Ebola Syndrome (1996)
Directed by: Herman Yau
Another one in Herman Yau's fairly extensive cannon of ok-ish movies, Ebola Syndrome has by now achieved its cult status as a foul, depraved and outrageous addition to Category III rated Hong Kong cinema. As with other cult movies, it's not about the constant quality of the piece but memorable aspects or images that cements its reputation. Follow me as I revisit the film...
Kai (Anthony Wong) works as a chef at a Chinese restaurant in Johannesburg, South Africa. He's been on the run for 10 years after a brutal triple murder in Hong Kong. While him and his boss Kei (Lo Meng - The Five Venoms) are out buying cheap pig meat from a tribe of cannibals, Kai excises some sexual desires by taking advantage of an apparently sick and helpless tribe woman. Unfortunately she goes into some form of death spasm with Kai inside of her and at the same time infects him with the deadly Ebola virus. Kai is on the brink of dying while doctors explain that 1 out of 10 million are actually immune to the virus and it turns out that none other than Kai is immune and a disgruntled worker to boot. After wiping out his employees, he goes on a sex and death rampage that takes him back to Hong Kong and leaves behind him more and more infected people....
Simply put, Herman Yau, producer Wong Jing, writer Chau Ting and lead Anthony Wong just friggin' goes for it in this Category III mix of light humour and outrageousness to the extreme. Whereas The Untold Story mixed the comedy and horror more distinctly through its flashback structure, Ebola Syndrome has a combination that only Hong Kong cinema can achieve because it's equally if not more disgusting than Yau's prior infamous effort. Jumping freely between twisted fun, the requisite exploitation elements and its Outbreak plot (Hong Kong style), experienced filmmaker Yau does have a focus on that goal and pushes the buttons well. This may not be, actually it isn't, classy execution but there's something striking about Ebola Syndrome. The images and scenarios it's suppose to firmly plant in the viewer's minds, Yau pulls off with aplomb.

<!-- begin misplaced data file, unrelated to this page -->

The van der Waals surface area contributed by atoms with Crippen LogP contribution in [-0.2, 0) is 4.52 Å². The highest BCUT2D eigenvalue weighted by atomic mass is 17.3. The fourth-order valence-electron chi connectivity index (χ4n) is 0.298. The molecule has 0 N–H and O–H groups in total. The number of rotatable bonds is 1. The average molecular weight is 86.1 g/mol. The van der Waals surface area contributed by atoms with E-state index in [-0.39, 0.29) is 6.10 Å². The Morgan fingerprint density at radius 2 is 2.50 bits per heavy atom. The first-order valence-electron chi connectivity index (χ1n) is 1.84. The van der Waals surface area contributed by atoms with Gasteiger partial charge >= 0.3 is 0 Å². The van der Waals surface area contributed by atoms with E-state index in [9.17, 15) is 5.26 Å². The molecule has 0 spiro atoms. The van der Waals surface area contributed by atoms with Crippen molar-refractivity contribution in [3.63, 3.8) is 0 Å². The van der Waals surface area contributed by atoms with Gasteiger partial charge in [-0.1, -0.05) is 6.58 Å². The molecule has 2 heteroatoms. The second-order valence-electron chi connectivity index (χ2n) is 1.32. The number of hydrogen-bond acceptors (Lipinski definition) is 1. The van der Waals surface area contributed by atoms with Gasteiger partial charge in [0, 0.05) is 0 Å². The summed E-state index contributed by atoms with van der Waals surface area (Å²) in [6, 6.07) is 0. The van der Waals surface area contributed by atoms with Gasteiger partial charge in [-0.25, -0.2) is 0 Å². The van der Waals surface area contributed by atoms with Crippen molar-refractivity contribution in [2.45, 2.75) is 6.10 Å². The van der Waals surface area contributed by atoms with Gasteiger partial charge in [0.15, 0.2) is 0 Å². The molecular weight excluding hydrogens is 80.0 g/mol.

On a serious level, Ebola Syndrome possesses a thematic even though it's probably not worth having a roundtable discussion about it. Kai represents the classic underdog that stands up to his bullies but it's quickly established that he is a first rate loser who can't function adequately in any area. Also hugely politically incorrect, Kai doesn't actually dish out his taunts at just a select group, such as blacks. Oh no, Kai hates everybody! The bullied gets on his revenge/power trip indeed but look for no sympathy in him or in a large amount of the character gallery, especially when we're still in South Africa section of the film. Selfishness runs wild and anyone would kill or degrade their fellow man or woman at the blink of an eye.
As mentioned, I am reexamining this movie once more and same sets of problems in Yau's direction still reside. While the imagery easily makes one forget about weaknesses, Yau doesn't exactly pace some sections well. Especially before the finale in Hong Kong, it's a tedious narrative for this b-movie that is devoid of any Hong Kong cinema charms. Even Anthony Wong's character grows tiring in his smelly, dirty, evil ways. However, overanalyzing the entire 90 minutes is just a thoroughly bad idea. Herman Yau and company sets their sights on the target audience as said and succeeds.